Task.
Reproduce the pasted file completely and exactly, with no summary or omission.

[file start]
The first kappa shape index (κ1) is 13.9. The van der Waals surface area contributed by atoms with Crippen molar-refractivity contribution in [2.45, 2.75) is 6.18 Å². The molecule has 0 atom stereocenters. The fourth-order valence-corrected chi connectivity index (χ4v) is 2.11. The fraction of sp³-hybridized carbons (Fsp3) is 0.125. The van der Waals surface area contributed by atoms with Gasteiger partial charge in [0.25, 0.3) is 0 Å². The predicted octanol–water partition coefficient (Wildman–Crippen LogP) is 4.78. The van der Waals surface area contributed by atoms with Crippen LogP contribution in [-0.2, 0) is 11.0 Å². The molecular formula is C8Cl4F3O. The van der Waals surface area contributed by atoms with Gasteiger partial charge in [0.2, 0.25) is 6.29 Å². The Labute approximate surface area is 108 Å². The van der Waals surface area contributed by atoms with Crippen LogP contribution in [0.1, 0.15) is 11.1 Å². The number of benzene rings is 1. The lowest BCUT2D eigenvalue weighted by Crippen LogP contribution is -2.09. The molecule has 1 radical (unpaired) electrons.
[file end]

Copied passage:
The first kappa shape index (κ1) is 13.9. The van der Waals surface area contributed by atoms with Crippen molar-refractivity contribution in [2.45, 2.75) is 6.18 Å². The molecule has 0 atom stereocenters. The fourth-order valence-corrected chi connectivity index (χ4v) is 2.11. The fraction of sp³-hybridized carbons (Fsp3) is 0.125. The van der Waals surface area contributed by atoms with Gasteiger partial charge in [0.25, 0.3) is 0 Å². The predicted octanol–water partition coefficient (Wildman–Crippen LogP) is 4.78. The van der Waals surface area contributed by atoms with Crippen LogP contribution in [-0.2, 0) is 11.0 Å². The molecular formula is C8Cl4F3O. The van der Waals surface area contributed by atoms with Gasteiger partial charge in [0.2, 0.25) is 6.29 Å². The Labute approximate surface area is 108 Å². The van der Waals surface area contributed by atoms with Crippen LogP contribution in [0.1, 0.15) is 11.1 Å². The number of benzene rings is 1. The lowest BCUT2D eigenvalue weighted by Crippen LogP contribution is -2.09. The molecule has 1 radical (unpaired) electrons.